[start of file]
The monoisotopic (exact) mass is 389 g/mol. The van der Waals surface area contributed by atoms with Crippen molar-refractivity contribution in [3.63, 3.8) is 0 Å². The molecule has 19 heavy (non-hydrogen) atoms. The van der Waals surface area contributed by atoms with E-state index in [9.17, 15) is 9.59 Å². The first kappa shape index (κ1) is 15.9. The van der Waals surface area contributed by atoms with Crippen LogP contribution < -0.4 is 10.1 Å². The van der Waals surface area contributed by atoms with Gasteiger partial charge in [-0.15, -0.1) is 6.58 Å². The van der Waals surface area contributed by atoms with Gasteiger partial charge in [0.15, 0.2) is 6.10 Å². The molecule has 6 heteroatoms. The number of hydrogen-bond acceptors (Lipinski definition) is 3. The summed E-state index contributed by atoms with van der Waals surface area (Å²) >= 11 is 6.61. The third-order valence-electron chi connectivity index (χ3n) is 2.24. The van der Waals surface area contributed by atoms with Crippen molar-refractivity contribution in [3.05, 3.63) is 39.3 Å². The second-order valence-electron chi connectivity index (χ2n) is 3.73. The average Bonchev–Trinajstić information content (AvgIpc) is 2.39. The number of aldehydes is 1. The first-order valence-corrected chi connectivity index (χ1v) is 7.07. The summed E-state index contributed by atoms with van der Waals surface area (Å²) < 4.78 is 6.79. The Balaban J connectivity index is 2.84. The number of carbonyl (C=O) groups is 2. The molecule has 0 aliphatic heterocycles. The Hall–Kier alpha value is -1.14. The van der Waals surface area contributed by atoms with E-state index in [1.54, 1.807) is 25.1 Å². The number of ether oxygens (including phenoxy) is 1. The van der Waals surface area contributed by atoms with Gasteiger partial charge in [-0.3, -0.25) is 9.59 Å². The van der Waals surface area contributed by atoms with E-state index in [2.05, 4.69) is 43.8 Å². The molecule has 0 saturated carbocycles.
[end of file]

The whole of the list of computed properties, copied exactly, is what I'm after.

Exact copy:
The monoisotopic (exact) mass is 389 g/mol. The van der Waals surface area contributed by atoms with Crippen molar-refractivity contribution in [3.63, 3.8) is 0 Å². The molecule has 19 heavy (non-hydrogen) atoms. The van der Waals surface area contributed by atoms with E-state index in [9.17, 15) is 9.59 Å². The first kappa shape index (κ1) is 15.9. The van der Waals surface area contributed by atoms with Crippen LogP contribution < -0.4 is 10.1 Å². The van der Waals surface area contributed by atoms with Gasteiger partial charge in [-0.15, -0.1) is 6.58 Å². The van der Waals surface area contributed by atoms with Gasteiger partial charge in [0.15, 0.2) is 6.10 Å². The molecule has 6 heteroatoms. The number of hydrogen-bond acceptors (Lipinski definition) is 3. The summed E-state index contributed by atoms with van der Waals surface area (Å²) >= 11 is 6.61. The third-order valence-electron chi connectivity index (χ3n) is 2.24. The van der Waals surface area contributed by atoms with Crippen molar-refractivity contribution in [3.05, 3.63) is 39.3 Å². The second-order valence-electron chi connectivity index (χ2n) is 3.73. The average Bonchev–Trinajstić information content (AvgIpc) is 2.39. The number of aldehydes is 1. The first-order valence-corrected chi connectivity index (χ1v) is 7.07. The summed E-state index contributed by atoms with van der Waals surface area (Å²) < 4.78 is 6.79. The Balaban J connectivity index is 2.84. The number of carbonyl (C=O) groups is 2. The molecule has 0 aliphatic heterocycles. The Hall–Kier alpha value is -1.14. The van der Waals surface area contributed by atoms with E-state index in [1.54, 1.807) is 25.1 Å². The number of ether oxygens (including phenoxy) is 1. The van der Waals surface area contributed by atoms with Gasteiger partial charge in [-0.3, -0.25) is 9.59 Å². The van der Waals surface area contributed by atoms with E-state index in [2.05, 4.69) is 43.8 Å². The molecule has 0 saturated carbocycles.